Animal Bodies, Renaissance Culture examines how the shared embodied existence of early modern human and nonhuman animals challenged the establishment of species distinctions. The material conditions of the early modern world brought humans and animals into complex interspecies relationships that have not been fully accounted for in critical readings of the period's philosophical, scientific, or literary representations of animals. Where such prior readings have focused on the role of reason in debates about human exceptionalism, this book turns instead to a series of cultural sites in which we find animal and human bodies sharing environments, mutually transforming and defining one another's lives. To uncover the animal body's role in anatomy, eroticism, architecture, labor, and consumption, Karen Raber analyzes canonical works including More's Utopia, Shakespeare's Hamlet and Romeo and Juliet, and Sidney's poetry, situating them among readings of human and equine anatomical texts, medical recipes, theories of architecture and urban design, husbandry manuals, and horsemanship treatises.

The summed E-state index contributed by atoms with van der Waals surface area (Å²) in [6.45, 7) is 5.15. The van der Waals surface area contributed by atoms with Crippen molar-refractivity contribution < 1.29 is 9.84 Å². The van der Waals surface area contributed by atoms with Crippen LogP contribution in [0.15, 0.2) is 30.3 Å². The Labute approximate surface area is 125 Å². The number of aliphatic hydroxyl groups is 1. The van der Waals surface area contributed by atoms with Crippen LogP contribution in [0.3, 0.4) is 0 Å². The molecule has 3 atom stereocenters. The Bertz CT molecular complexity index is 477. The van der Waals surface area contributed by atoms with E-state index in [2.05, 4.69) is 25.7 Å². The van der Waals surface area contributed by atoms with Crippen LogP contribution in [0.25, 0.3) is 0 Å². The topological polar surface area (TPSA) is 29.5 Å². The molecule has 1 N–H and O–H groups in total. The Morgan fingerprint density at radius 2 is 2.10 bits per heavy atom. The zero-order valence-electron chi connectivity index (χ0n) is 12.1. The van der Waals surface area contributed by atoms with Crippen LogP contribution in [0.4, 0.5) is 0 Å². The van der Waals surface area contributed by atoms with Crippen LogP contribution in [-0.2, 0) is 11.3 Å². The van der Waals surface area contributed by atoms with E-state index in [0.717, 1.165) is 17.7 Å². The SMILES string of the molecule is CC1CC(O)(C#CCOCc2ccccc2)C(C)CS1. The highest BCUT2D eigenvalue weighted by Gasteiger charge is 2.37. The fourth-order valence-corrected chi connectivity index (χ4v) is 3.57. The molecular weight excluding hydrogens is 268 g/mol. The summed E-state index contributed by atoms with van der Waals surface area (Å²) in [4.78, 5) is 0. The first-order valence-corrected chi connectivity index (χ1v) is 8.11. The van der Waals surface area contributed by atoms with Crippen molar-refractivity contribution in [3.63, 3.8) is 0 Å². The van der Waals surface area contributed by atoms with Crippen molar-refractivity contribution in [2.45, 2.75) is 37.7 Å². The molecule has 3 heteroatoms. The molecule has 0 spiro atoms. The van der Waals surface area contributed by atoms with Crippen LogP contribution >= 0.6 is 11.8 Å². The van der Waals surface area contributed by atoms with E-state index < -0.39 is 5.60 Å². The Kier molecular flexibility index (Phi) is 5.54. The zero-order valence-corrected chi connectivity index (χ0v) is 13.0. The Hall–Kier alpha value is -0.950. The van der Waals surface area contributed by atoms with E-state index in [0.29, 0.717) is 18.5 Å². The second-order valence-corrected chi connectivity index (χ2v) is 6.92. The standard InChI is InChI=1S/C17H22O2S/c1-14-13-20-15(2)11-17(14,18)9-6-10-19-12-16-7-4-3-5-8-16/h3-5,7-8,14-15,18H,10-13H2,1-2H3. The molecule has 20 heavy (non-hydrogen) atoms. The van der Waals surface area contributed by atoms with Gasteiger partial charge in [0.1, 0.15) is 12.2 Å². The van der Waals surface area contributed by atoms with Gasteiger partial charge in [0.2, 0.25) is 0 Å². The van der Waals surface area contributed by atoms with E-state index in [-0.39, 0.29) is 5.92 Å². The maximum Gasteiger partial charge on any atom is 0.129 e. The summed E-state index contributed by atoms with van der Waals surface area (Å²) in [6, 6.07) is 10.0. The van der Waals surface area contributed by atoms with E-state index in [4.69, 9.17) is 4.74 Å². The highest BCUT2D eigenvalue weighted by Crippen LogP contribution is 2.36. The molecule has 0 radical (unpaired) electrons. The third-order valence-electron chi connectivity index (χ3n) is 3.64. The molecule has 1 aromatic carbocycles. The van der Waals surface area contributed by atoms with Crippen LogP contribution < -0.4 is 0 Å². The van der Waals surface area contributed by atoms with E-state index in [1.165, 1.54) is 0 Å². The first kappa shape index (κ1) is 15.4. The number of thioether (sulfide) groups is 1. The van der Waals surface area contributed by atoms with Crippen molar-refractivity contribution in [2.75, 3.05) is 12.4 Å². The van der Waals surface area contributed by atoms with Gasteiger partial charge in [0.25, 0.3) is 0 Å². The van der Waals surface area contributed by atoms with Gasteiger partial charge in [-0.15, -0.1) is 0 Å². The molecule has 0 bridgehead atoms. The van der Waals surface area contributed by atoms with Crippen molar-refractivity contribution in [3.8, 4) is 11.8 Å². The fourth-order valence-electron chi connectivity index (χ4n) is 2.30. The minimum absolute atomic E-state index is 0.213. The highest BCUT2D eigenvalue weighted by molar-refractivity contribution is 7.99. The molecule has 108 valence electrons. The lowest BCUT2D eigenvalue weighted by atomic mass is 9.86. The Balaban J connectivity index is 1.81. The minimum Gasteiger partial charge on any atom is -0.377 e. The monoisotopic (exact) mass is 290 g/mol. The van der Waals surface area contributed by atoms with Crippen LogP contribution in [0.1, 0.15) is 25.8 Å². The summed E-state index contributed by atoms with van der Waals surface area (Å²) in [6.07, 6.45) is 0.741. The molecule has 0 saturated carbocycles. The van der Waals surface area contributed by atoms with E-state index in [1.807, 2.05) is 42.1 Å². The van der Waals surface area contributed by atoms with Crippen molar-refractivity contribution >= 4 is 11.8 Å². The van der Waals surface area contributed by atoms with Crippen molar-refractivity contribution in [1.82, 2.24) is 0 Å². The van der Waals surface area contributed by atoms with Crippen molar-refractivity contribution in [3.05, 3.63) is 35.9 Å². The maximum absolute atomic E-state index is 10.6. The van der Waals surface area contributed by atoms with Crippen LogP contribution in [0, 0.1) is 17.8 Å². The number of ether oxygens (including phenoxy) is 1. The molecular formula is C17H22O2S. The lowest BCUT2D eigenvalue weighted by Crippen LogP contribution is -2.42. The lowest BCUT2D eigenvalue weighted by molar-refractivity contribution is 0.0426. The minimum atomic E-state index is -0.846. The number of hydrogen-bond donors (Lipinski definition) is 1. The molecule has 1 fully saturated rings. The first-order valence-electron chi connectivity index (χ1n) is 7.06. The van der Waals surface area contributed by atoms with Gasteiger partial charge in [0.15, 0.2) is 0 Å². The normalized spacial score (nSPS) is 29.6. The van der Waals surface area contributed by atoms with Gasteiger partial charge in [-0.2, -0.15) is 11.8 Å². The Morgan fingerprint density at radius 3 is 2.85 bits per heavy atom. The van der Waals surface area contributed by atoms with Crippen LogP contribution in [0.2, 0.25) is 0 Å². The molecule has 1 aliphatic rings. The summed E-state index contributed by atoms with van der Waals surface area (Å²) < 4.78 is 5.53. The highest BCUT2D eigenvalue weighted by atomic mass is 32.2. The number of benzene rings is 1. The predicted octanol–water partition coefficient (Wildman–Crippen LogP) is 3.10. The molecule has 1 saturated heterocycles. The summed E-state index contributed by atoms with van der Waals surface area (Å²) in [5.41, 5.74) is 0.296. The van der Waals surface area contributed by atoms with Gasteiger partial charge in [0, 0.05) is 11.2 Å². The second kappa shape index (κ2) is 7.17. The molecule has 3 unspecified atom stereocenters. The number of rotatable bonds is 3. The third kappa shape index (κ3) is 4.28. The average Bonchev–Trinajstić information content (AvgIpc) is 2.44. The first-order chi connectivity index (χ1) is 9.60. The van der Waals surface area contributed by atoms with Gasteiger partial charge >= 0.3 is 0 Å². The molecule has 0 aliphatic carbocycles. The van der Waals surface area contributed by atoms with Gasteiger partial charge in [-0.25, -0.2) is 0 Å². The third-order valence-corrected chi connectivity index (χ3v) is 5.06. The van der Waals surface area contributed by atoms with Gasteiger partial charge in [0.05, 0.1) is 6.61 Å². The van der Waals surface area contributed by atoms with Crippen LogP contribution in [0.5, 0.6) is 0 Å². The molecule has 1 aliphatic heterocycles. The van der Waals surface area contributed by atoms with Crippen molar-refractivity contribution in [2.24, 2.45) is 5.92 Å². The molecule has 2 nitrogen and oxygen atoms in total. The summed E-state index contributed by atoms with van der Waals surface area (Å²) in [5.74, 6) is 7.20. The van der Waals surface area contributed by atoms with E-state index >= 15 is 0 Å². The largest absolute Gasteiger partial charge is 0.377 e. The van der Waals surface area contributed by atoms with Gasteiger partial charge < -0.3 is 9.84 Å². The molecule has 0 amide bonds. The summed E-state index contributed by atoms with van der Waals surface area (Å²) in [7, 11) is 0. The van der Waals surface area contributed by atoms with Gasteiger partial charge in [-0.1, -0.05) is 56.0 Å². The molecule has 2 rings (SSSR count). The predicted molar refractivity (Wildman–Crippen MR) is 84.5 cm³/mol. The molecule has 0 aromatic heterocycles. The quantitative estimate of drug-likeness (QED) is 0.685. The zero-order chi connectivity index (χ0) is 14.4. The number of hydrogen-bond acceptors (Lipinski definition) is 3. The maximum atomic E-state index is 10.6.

Raber reconsiders interactions between environment, body, and consciousness that we find in early modern human-animal relations. Scholars of the Renaissance period recognized animals' fundamental role in fashioning what we call "culture," she demonstrates, providing historical narratives about embodiment and the cultural constructions of species difference that are often overlooked in ecocritical and posthumanist theory that attempts to address the "question of the animal."